New York: US stocks forged higher on Monday, adding to last week’s steady gains, after President Donald Trump said Washington could ease sanctions on the Chinese telecoms equipment maker ZTE.
Markets took Trump’s tweet Sunday saying he would try to help ZTE as a sign trade tensions between Washington and Beijing could be moderating.
About 10 minutes into the first trading session of the week, the benchmark Dow Jones Industrial Average had risen 0.4 percent to 24,929.62.
The S&P 500 gained 0.3 percent, rising to 2,736.62 while the tech-heavy Nasdaq moved up 0.5 percent, reaching 7,436.36.
ZTE, which employs 80,000 people, said last week its major operations had “ceased” after the US Commerce Department banned American firms from selling crucial technology to the company for seven years, raising the possibility of its collapse. Washington said the company violated rules on shipping technology to Iran and North Korea.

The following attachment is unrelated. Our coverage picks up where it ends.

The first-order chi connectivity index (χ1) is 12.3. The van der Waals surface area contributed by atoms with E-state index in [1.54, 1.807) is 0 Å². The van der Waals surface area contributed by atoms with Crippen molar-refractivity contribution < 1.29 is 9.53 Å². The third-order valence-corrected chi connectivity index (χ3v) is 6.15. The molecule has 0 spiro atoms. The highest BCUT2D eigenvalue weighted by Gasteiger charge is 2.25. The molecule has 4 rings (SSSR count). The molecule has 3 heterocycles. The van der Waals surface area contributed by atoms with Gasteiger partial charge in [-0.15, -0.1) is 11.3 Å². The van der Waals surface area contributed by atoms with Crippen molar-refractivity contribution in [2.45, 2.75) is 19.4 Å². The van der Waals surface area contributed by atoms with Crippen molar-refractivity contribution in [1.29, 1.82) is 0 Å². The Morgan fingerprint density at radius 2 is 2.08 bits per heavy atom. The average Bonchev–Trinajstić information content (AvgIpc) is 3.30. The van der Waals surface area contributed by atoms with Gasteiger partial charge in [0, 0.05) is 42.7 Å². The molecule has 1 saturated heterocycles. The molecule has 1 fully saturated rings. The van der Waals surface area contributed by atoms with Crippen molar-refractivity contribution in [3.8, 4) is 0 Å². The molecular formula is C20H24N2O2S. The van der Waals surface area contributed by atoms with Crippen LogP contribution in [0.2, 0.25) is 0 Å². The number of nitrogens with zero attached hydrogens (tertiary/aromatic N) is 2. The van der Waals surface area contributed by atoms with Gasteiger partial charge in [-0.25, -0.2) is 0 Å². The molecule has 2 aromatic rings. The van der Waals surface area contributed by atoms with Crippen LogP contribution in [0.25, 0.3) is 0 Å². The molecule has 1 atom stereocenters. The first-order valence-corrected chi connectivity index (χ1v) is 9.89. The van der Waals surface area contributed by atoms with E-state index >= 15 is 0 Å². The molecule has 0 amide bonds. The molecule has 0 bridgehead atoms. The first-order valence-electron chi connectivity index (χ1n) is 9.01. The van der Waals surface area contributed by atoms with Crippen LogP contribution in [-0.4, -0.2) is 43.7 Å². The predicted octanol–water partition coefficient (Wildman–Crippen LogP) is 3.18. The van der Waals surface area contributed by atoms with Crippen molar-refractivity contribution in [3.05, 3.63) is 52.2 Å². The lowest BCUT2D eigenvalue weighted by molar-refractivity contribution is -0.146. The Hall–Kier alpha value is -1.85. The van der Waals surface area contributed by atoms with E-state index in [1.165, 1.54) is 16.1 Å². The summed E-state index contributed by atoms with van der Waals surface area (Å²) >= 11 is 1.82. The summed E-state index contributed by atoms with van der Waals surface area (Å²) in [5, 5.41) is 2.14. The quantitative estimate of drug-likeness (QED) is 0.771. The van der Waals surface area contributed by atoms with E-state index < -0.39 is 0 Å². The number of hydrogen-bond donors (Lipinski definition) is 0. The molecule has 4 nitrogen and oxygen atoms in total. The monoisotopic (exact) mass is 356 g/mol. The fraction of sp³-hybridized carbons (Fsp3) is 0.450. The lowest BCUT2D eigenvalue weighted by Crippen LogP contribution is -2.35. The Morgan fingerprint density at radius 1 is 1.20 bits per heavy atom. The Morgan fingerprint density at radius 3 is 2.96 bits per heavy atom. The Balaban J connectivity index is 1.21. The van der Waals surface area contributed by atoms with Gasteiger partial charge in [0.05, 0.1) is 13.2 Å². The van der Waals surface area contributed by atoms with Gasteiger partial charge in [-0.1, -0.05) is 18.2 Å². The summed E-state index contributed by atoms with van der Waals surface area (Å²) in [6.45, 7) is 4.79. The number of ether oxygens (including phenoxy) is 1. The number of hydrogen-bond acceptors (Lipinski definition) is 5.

Trump on Sunday cited Chinese job losses and said he and Chinese President Xi Jinping were working to get ZTE “back into business.”
But Patrick O’Hare of Briefing.com said trade tensions with Europe, another flash-point in Trump’s trade policies, could flare even higher.
The Trump administration has warned European countries they could face sanctions if they do business with Iran following Trump’s withdrawal from a 2015 nuclear agreement.
“So, there is a net positive headline regarding US dealings with China and a seemingly net negative headline on potential dealings with Europe,” O’Hare said in an market analysis.
Still, US suppliers of equipment to ZTE saw their shares rise: Acacia Communications jumped 13.46% and Oclaro added 5.7 percent
Meanwhile, Xerox fell 8.4 percent after the company scrapped plans for a $6.1 billion deal with Fujifilm Holdings.